Religious sites in Lithuania

Holy Resurrection Orthodox Church

The Holy Resurrection Church is an Orthodox church built in 1862 in the area of the local Orthodox cemetery. Initially the church belonged to St. Alexander Nevsky parish, but in 1882, due to the constant growth of the number of Orthodox Russians living in the city, it was made a parish church as well. From 1884 on, the church ran a parish school. The church was closed after the Germans entered to Kaunas during World War I ...
Founded: 1862 | Location: Kaunas, Lithuania

Siauliai Cathedral

A Samogitian elder M. Kęsgaila built the first wooden church in Šiauliai in 1445. Later, the church was destroyed several times, burned down, until it got its present Renaissance appearance in the early 17th century. When pope John Paul II established Šiauliai Diocese, the church became a Cathedral of St. Peter and St. Paul. The church is painted from inside and outside with two shades of white. The Cat ...
Founded: 17th century | Location: Šiauliai, Lithuania

Holy Cross Church

The monks of the Order of Carmelites bought several plots of land for the monastery in Kaunas near the Nemunas river in 1706. Some years earlier, the Holy Cross Church (Šv. Kryžiaus bažnyčia) was sanctified nearby in 1685 and consecrated in 1700. The church was built in the late Baroque style. It is a two tower building of Latin cross shape. The painting in the main dome represents the prophet Elijah. It was created i ...
Founded: 1685-1700 | Location: Kaunas, Lithuania

Zapyskis Church

Zapyškis Church is an early Gothic church built between 1530 and 1578, which is also depicted in town's coat of arms. It is the oldest rural church in Lithuania and one of the few brick-made Gothic buildings.
Founded: 1530-1578 | Location: Zapyškis, Lithuania

St. Joseph's Church

The wooden St. Joseph"s Church was built in 1766. It was originally part of the Carmelites monastery, but the monastery was closed in 1832. Later the church was used as a barracks, but restored to worship use in last years.
Founded: 1766 | Location: Kėdainiai, Lithuania

St. George's Church

The red brick St. George"s Church was built in 1909 as a garrison church for tsarist troops stationed in the city. The classic neo-Byzantine building was taken over by the city’s Catholics in 1919 and remodelled along less Orthodox lines in 1923. Suffering the usual Soviet fates and misfortunes, the building was used for non-religious purposes for many years before being returned to the Catholic Church and subs ...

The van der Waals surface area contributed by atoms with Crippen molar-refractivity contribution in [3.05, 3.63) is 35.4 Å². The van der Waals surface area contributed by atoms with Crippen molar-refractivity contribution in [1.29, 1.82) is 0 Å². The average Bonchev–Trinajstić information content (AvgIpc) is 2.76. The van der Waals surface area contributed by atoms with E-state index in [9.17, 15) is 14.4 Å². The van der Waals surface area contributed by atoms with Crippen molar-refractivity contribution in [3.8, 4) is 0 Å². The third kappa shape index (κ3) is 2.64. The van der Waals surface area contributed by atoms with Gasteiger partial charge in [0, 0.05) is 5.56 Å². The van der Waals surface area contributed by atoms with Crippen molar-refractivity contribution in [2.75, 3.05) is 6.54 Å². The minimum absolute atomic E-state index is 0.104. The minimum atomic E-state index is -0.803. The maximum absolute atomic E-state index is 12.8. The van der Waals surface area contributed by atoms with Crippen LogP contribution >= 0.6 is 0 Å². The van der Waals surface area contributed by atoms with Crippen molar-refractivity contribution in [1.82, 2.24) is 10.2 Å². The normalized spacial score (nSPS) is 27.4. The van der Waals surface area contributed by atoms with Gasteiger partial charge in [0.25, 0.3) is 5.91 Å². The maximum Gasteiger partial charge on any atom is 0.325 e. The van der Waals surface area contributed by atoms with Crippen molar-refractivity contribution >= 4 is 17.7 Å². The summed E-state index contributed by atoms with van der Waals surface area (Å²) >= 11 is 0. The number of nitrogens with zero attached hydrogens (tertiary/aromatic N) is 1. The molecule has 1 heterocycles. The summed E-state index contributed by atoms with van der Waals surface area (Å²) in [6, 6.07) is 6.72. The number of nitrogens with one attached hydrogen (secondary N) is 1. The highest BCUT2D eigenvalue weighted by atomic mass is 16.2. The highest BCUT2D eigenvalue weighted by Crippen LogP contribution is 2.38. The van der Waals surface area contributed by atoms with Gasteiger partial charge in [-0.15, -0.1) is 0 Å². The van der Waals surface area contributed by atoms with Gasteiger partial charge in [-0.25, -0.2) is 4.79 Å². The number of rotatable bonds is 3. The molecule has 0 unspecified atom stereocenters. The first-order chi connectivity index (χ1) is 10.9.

Founded: 1909 | Location: Šiauliai, Lithuania

Panevezys Cathedral

The Cathedral of Christ the King (Kristaus Karaliaus katedra) is a Roman Catholic cathedral, seat of the Roman Catholic Diocese of Panevėžys. The cathedral is eclectic combining features of Baroque and Neoclassicism and it was built between 1908-1933. In 1860, bishop Motiejus Valančius began preparations for construction of a new church in Panevėžys. However, after the Uprising of 1863, the Tsarist autho ...
Founded: 1908-1933 | Location: Panevėžys, Lithuania

Kretinga Monastery

In 1602 Jan Karol Chodkiewicz built the first wooden church in Kretinga and established a Benedictine monastery, which became a great success. After about ten years a new brick church with an impressive organ was built. In 1610 a church school was opened. In 1621 the Sapieha family gained control of the city; they changed its coat of arms to represent Saint Casimir. In 1659 and 1710 the church and monastery were destroyed ...
Founded: 1602 | Location: Kretinga, Lithuania

Holy Transfiguration Church

Holy Transfiguration Church is an Orthodox church in Kėdainiai. The first, wooden Orthodox church was constructed in 1643. From 1652 it belonged to an Orthodox monastery of the Holy Transfiguration, which was destroyed by fire in 1771. After this event the monastery was never rebuilt and the monks moved to the Holy Spirit Monastery in Vilnius. In 1798 it was officially closed. Despite the advice of the Holy Synod of ...